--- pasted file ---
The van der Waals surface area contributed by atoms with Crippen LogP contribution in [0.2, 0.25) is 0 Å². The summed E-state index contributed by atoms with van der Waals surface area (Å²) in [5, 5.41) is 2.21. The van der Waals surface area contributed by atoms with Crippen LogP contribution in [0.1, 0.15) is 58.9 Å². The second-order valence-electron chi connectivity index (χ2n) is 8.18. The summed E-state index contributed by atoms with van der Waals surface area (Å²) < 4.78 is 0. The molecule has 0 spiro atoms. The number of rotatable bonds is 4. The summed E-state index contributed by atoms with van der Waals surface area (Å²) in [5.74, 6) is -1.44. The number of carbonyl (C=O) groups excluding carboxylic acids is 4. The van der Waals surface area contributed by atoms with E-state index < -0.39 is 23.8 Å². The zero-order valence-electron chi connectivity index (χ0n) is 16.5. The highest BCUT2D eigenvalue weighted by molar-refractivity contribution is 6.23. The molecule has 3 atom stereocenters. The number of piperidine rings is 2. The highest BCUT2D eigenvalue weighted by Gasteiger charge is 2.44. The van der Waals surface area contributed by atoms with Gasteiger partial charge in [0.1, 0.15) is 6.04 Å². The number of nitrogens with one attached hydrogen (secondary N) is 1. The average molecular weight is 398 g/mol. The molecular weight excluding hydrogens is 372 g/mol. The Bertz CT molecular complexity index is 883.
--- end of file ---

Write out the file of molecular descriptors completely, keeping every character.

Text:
The van der Waals surface area contributed by atoms with Crippen LogP contribution in [0.2, 0.25) is 0 Å². The summed E-state index contributed by atoms with van der Waals surface area (Å²) in [5, 5.41) is 2.21. The van der Waals surface area contributed by atoms with Crippen LogP contribution in [0.1, 0.15) is 58.9 Å². The second-order valence-electron chi connectivity index (χ2n) is 8.18. The summed E-state index contributed by atoms with van der Waals surface area (Å²) < 4.78 is 0. The molecule has 0 spiro atoms. The number of rotatable bonds is 4. The summed E-state index contributed by atoms with van der Waals surface area (Å²) in [5.74, 6) is -1.44. The number of carbonyl (C=O) groups excluding carboxylic acids is 4. The van der Waals surface area contributed by atoms with E-state index < -0.39 is 23.8 Å². The zero-order valence-electron chi connectivity index (χ0n) is 16.5. The highest BCUT2D eigenvalue weighted by molar-refractivity contribution is 6.23. The molecule has 3 atom stereocenters. The number of piperidine rings is 2. The highest BCUT2D eigenvalue weighted by Gasteiger charge is 2.44. The van der Waals surface area contributed by atoms with Gasteiger partial charge in [0.1, 0.15) is 6.04 Å². The number of nitrogens with one attached hydrogen (secondary N) is 1. The average molecular weight is 398 g/mol. The molecular weight excluding hydrogens is 372 g/mol. The Bertz CT molecular complexity index is 883.